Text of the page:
With a population of just 9 million, Israel is home to a strikingly high number of successful food start-ups. How does a small country make such a big impact in food innovation? Food Inspiration investigates.

Silicon Wadi

In the world of start-ups and scale-ups, Silicon Valley is a well known hub of innovation. Israel comes in at a close second, with a region that is also known as Silicon Wadi in entrepreneurial parlance; the Arabic word can be interpreted as 'valley'. With a strong concentration of successful tech-based start-ups, Israel has proven itself as a favorable business climate for start-up companies. A good number of successful agri-food companies can trace their origins to this entrepreneurial valley, and about half of these companies have specialized in the production of alternative proteins. For example, the very first meat substitute in the world – Tivall (now Garden Gourmet) – came from Israeli machines in the early 1990s. Redefine Meat, the developer of 3D-printed vegetable meat, also comes from Silicon Wadi.


5 succesful food tech start-ups from Israel

Tivall / Garden Gourmet: Producer of the world's first meat substitute. Founded in 1985, Tivall arrived into the market in the 1990s with their first product: a minced meat replica. In 2018, the brand was acquired by Nestlé, which renamed it Garden Gourmet.

Redefine Meat: Developer of 3D printed meat alternatives. The company was founded in 2018 and now has almost 200 employees. About $180 million has been invested in the company to date.

Future Meat Technologies: Produces cultured meat in laboratories. The company was founded in Jerusalem in 2018 and has since raised $390 million in growth money from investors.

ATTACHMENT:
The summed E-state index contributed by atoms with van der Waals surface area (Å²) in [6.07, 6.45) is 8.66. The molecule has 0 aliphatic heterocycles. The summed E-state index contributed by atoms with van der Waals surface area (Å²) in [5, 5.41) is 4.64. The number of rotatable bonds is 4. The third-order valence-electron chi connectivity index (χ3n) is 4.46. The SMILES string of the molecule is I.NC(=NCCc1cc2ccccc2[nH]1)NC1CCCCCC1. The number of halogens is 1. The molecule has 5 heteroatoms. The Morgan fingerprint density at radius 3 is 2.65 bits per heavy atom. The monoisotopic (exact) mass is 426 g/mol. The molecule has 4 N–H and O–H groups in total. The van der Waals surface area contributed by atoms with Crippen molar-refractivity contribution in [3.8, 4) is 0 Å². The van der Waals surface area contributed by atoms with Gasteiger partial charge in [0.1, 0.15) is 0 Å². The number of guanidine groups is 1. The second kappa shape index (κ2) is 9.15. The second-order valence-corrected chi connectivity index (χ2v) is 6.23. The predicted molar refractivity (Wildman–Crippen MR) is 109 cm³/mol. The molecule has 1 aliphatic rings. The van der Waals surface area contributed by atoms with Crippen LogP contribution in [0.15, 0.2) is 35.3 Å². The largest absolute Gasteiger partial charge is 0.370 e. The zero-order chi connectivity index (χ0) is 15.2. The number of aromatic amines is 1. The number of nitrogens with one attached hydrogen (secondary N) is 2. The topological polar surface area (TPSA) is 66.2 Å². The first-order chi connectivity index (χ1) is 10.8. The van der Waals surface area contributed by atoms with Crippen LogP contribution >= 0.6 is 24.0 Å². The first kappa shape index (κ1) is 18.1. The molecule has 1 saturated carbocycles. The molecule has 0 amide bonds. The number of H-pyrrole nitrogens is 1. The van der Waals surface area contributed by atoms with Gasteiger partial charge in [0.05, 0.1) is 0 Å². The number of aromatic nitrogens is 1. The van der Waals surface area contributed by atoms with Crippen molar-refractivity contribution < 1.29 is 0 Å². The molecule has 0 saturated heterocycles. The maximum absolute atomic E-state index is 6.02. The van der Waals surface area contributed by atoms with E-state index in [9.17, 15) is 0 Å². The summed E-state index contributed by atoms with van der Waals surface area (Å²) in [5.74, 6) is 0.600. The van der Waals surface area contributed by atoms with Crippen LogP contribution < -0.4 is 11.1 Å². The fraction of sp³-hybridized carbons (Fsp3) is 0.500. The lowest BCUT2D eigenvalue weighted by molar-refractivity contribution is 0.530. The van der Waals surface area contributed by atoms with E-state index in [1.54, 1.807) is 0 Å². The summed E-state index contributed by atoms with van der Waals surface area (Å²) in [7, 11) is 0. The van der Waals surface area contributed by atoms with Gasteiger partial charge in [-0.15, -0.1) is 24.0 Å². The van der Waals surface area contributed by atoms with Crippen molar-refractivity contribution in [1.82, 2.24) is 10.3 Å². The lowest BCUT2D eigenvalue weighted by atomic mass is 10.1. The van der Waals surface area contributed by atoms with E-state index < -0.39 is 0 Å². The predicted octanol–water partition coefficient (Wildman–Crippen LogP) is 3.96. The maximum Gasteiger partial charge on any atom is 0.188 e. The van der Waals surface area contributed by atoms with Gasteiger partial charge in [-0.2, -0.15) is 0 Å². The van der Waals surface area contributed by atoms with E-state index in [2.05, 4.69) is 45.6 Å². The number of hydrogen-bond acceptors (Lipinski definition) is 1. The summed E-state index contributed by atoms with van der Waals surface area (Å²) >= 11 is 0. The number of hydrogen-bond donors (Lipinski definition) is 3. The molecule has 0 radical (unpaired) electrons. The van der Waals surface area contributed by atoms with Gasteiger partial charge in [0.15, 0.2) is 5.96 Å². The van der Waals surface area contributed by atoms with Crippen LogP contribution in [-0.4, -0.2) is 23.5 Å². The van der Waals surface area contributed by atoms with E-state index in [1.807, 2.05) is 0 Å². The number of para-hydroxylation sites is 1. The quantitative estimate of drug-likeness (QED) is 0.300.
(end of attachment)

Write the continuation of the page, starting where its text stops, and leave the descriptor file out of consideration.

Remilk: Producer of animal-free dairy products. Remilk’s milk, cheese and yogurt substitutes are made through a technologically controlled microbial fermentation process. Remilk claims that their products are comparable to cow's milk in taste, nutritional composition and functionality. The company was founded in 2019 in Tel Aviv and has raised $131 million in investment funds to date.

Aleph Farms: Developer of lab-grown meat products. Aleph Farms converts fat cells, support cells, muscle cells and blood vessel cells from cattle into meat products using a patented 3D bioprinting technology. Growth money raised: $118 million; Leonardo Dicaprio is an investor. Israel's tech incubator, The Kitchen Food Hub, also contributed growth money to Aleph Farms.

A league of its own

How is it that such a relatively small country has so many companies leading in food innovation? Bas Allart, co-founder of Brave New Food – an innovation platform in the field of food solutions – and follower of the global start-up world explains: “Israel has stood out in a positive way for years. Food start-ups from Israel tend to appear more professional and are better funded than start-ups from many other countries," says Allart. “It seems as if they are doing business on a different level, as if they are playing in a different league. Starting companies in Israel are therefore very popular among investors. The capital they raise is often many times higher than the investments in food start-ups in other countries.”